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My father's doctor has recently had a doctor take away his license by sending an official report to our state DMV that he should no longer drive. The doctor cited cognitive and a nervous body condition (a physical body 'twitch') as the reason. This was 2-1/2 weeks ago. My husband and I tried to broach the subject, but dad had a minor tantrum.

We are going to have the conversation today, because of the 3-day weekend. I don't want to tell him, and then the next day have to leave for work with him upset.

Any suggestions of the best way to handle this - and I know, I probably should have told him this when it first happened.

Thanks for any help.

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I'm going through a similar situation. Had to move my dad in with me and take over Meds, dr appts. pretty much everything.I quit my job because the doctors were concerned with him being alone. he still gets around. baths . Walks extremely slow but gets up and dressed. his long term memory is great. Recently the doctor told him he could not drive because of dementia. He is furious, thinks a sheriff should come and tell him. He can drive just fine !! argues with me is very mean and nasty. I am going to have to see if the doctors office with contact DMV . I know it's frustrating and taking his independence . I understand that part I just am having a hard time with his nasty negative attitude everyday .. I have been getting anxiety because of it. When I show him the note from the doctor he talks shit about the doctor and who is hell is he to tell me I can't drive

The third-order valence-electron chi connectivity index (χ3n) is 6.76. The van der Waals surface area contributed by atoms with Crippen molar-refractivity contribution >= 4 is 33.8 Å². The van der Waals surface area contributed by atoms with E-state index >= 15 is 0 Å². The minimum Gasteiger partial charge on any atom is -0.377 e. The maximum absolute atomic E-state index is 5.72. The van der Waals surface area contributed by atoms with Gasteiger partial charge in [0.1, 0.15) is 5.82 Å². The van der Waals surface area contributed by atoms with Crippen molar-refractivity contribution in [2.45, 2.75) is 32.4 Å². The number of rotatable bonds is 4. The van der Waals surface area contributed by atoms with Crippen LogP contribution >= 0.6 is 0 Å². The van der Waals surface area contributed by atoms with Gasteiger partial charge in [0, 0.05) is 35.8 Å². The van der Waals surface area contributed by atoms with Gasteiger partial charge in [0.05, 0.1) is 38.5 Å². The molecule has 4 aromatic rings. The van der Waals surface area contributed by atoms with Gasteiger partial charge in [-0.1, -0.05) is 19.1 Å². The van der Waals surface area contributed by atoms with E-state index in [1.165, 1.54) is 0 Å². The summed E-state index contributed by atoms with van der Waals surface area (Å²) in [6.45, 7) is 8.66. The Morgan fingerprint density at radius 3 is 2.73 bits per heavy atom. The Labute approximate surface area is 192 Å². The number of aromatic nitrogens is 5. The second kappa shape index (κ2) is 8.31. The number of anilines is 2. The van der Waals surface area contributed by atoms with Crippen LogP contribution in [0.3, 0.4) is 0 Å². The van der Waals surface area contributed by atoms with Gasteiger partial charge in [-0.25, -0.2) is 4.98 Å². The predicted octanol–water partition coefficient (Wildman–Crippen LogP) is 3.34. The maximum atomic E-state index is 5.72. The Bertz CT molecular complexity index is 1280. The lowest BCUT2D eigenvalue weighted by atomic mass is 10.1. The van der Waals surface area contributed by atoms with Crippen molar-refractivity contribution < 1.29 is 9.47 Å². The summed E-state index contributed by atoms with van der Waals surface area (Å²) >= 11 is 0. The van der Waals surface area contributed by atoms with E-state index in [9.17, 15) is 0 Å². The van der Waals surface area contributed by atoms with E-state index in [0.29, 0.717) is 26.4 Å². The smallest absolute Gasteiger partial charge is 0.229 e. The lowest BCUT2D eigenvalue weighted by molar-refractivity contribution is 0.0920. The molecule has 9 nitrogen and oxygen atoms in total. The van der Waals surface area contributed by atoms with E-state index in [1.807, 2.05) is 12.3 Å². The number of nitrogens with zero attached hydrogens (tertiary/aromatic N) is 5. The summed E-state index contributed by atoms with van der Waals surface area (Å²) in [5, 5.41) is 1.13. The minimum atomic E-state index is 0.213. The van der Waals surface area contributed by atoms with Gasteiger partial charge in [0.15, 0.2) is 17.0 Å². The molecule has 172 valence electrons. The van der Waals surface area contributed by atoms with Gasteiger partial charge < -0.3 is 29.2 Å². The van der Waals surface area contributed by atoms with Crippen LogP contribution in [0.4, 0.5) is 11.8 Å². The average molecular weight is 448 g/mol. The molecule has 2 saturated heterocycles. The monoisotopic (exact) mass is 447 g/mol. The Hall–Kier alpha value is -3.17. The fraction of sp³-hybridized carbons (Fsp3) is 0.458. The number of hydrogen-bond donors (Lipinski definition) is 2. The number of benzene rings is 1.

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1. How bad is the cognition?

2. A twitch or tremor usually does not stop someone from driving. Bad judgement, vision deficits, spatial perceptual deficits are the more mportant factors usually.

3. If YOU think it is obvious enough he should not drive, then yeah, just take away the access to a functioning car and blame the doctor if and only if it comes up. If you think he should be tested, that he might in fact be OK behind the wheel, tell him you have good news and bad news and its the same news, namely they could have but didn't take his license away permanently, but they say he's got to pass a test. And you didn't tell him right away because you knew how upset he would be. And when/where would he like to get the test done?
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Definitely remove the car. He has dementia if he insists he will break the law and keep driving. Park it far away where he can't get to it. Let him settle down, stay in touch. Alert his MD to his agitation and ask for anxiety meds.
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Remove the car and keys from his sight and accessibility immediately. Talk to him and stress your love for him and his safety and do it over and over. Also stress that he MUST obey the law and cannot drive with no license. Try to get him to agree to other kinds of transportation that will get him where he wants to go. Good luck. Be firm and stay within the law.
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twopupsmom - Your answer is not exactly "helpful", but thanks for the information, even though I don't want to hear it!

The recommendation from his doctor was to get him tested, not to stop him driving, but I'm still procrastinating because I know he will be upset even to be tested.